Drake CG, Lipson EJ, and Brahmer JR. 2014. Breathing new life into immunotherapy: review of melanoma, lung and kidney cancer. Nature Review 11: 24-37.  <http://www.nature.com/nrclinonc/journal/v11/n1/full/nrclinonc.2013.208.html>.

Rosenberg SA. 2014. Decade in review—cancer immunotherapy: Entering the mainstream of cancer treatment. Nature Review 11: 630-632. <http://www.nature.com/nrclinonc/journal/v11/n11/full/nrclinonc.2014.174.html>.

neurobio paper review project: paper methods excerpt draft

Submitted by jdantonio on Thu, 04/20/2017 - 00:21

In order to better study the function of the general G-alpha-s pathway and the specific beta2AR pathway the scientists conducted two separate sets of tests on two populations of treated mice. The first treatment group was administered an adeno associated viral vector which contained a CAMKIIa promoter and a Citrate tagged copy of the modified DREADD G-alpha-s receptor, they then allowed three weeks for transfection expression of the transgene and migration of the receptor protein to cellular surface.(siuda et al 2016) The mice were then administered the activating CNO drug that selectively activates the designed receptor 30 minutes before the start of behavioral testing. (siuda et al 2016)To assess whether the  mice were experiencing stress due to  G-alpha-s signalling pathway activation  they performed an open field test where in the mice were placed in a 50m by 50m plexiglass enclosed area and allowed to move around freely.(suida et al 2016) The mean time that the mice spent in the center was used as the proxy for anxiety response, more time in the center was considered less stressed.(siuda et al 2016) As a control for this experiment a second group of mice were injected with a viral vector with all the same elements as the treatment except for the receptor gene so they still produced GFP citrate but did not express the receptor ,this control group was tested in the same manner as the treatment group.(siuda et al 2016)

A second test was also conducted to assess the stress levels caused by the pathways activation. This test was termed the social approach by the experimenters, wherein they placed the mice in a chamber first containing a an empty overturned mesh pencil holder and tracked the movement of the mouse around the chamber.(siuda et al 2016) They then placed an age and gender matched mouse into the box under the overturned pencil holder cage and again tracked the movement of the mice around the box in relation to the pencil holder.(suida et al 2016) They compared the social and nonsocial behavior of the mouse and used social avoidance, actively avoiding going near the mouse in the pencil holder, as a proxy for stress response. (siuda et al 2016) Once again the GFP expressing mice were used as a control group for this experiment.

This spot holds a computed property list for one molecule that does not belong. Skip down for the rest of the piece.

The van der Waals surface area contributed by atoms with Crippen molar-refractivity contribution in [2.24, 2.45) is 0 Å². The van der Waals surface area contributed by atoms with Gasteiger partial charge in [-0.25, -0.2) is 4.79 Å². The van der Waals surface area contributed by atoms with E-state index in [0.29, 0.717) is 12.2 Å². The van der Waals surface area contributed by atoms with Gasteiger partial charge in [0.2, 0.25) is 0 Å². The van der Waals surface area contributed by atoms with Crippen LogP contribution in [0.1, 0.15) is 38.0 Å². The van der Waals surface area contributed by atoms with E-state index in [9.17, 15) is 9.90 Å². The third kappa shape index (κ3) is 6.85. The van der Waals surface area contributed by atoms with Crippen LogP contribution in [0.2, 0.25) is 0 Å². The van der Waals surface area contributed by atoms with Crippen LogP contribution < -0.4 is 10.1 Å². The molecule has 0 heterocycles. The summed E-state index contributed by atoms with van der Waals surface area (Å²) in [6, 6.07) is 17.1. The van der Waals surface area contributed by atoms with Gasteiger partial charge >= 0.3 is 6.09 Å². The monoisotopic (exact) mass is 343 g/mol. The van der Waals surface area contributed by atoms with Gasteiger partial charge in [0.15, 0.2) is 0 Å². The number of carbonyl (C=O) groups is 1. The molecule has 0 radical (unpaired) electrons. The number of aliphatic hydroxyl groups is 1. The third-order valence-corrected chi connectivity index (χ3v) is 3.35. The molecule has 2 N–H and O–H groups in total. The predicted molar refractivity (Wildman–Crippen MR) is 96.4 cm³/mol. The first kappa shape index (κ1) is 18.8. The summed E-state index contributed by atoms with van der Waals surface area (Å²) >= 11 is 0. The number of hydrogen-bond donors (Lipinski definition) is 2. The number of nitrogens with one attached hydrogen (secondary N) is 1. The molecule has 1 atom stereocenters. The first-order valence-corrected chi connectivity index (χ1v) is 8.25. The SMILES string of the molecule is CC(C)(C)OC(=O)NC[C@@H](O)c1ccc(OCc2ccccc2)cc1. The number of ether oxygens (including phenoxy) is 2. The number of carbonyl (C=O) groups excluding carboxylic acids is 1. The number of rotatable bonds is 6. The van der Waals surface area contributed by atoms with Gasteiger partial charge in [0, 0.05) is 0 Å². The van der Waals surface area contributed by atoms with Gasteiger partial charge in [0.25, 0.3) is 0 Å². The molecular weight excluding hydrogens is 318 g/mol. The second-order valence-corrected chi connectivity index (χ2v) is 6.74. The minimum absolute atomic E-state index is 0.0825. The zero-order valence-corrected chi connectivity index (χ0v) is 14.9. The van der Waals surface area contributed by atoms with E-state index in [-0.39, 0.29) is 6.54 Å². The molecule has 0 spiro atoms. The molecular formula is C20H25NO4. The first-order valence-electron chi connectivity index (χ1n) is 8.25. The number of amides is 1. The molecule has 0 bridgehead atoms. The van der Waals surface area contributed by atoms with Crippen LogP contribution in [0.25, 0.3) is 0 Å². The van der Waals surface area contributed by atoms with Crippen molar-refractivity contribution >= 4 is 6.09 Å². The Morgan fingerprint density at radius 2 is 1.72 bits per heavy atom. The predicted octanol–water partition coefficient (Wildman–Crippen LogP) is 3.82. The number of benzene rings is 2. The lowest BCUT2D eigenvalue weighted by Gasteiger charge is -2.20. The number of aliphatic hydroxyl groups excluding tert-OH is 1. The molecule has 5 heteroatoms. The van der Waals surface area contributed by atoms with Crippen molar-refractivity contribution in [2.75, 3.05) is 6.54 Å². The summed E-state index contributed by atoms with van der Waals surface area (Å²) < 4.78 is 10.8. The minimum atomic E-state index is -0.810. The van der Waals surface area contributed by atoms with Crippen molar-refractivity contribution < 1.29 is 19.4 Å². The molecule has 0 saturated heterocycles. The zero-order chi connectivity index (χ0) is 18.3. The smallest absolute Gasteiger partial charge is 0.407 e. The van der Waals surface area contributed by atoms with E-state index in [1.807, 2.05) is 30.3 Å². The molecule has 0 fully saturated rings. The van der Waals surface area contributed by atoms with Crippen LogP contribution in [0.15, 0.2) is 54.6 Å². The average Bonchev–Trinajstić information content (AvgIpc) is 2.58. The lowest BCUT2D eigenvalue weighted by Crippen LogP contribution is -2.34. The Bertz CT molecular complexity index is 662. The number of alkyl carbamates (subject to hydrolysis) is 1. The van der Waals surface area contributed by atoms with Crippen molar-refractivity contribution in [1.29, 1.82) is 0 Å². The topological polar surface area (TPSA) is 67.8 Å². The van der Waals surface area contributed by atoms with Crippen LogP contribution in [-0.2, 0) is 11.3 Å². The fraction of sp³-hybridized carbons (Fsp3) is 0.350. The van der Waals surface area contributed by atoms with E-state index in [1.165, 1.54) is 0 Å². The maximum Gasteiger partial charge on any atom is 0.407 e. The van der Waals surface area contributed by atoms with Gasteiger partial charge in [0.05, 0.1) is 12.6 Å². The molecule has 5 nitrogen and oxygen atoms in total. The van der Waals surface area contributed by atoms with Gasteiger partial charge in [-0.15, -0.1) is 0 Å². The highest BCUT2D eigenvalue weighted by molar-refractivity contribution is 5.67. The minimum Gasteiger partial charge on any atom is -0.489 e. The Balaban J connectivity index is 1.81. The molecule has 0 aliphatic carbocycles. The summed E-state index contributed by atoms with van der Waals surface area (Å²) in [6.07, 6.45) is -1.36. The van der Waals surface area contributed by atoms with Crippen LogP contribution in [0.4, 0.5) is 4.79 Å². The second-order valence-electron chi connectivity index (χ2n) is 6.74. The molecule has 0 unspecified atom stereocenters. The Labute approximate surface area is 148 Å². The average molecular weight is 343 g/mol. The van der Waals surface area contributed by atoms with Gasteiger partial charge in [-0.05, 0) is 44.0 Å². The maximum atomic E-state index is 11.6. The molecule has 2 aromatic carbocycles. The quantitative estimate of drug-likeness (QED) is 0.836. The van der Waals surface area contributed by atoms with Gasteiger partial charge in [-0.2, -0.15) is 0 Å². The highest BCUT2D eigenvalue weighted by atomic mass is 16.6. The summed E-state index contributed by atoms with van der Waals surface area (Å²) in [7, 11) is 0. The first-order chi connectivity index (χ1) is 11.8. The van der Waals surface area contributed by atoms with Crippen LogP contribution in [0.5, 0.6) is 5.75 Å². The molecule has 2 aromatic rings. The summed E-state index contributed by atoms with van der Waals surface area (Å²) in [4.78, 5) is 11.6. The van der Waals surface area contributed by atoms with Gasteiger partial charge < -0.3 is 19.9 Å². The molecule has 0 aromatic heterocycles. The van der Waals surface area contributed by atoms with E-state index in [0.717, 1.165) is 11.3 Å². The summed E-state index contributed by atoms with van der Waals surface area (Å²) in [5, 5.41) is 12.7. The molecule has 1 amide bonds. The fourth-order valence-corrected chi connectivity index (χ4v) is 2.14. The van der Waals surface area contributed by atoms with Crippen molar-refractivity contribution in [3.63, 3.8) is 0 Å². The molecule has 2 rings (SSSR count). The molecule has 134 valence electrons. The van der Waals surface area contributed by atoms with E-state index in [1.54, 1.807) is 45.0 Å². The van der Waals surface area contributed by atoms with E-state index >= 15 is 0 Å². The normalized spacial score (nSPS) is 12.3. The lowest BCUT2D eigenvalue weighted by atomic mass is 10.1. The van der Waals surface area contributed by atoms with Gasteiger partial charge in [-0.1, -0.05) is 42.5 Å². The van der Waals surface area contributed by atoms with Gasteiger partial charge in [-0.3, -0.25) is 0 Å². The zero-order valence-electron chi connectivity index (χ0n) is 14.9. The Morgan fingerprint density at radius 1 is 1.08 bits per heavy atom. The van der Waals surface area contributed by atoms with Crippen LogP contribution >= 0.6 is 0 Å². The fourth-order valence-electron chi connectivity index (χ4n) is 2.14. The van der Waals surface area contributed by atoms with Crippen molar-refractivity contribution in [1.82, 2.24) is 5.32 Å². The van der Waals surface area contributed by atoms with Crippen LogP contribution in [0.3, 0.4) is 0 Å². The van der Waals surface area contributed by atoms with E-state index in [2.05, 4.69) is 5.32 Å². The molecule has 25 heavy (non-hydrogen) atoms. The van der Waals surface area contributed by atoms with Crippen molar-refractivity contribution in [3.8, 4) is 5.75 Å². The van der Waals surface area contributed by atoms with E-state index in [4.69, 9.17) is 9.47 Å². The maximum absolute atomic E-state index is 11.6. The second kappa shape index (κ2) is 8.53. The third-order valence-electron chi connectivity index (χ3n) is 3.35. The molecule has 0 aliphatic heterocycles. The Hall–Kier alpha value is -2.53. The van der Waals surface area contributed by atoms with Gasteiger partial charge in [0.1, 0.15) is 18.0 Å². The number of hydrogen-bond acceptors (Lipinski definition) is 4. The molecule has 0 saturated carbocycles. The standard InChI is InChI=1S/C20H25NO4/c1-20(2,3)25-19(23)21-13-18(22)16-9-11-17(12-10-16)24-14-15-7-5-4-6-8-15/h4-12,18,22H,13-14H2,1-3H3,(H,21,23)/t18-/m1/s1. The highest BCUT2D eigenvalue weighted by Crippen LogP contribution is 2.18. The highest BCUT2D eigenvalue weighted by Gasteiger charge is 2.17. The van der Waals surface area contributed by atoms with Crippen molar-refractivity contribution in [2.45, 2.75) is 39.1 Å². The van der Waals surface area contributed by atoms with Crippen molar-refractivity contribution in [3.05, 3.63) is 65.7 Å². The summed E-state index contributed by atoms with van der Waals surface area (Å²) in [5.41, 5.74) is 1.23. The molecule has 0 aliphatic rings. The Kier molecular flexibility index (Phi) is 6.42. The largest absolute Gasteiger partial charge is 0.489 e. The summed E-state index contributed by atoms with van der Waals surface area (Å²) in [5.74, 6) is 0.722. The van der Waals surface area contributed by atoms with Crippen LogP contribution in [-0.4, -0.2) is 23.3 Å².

-(Bio 312 note for this neurobiology project we are asked to analyse and identify key parts of a single piece of primary literature we were assigned. In this part I describe the methods used in this paper, only one paper hence why there is only one source. Just wanted to clarify as you usually want two sources for journal entries but for this project we only use the one we are assigned)

 

Siuda ER, Al-Hasani R, McCall JG, Bhatti DL, and Burchas MR. 2016. Chemogenetic and Optogenetic Activation of Gαs Signaling in the Basolateral Amygdala Induces Acute and Social Anxiety-Like States. Neuropsychopharmacology 41: 2011-2023.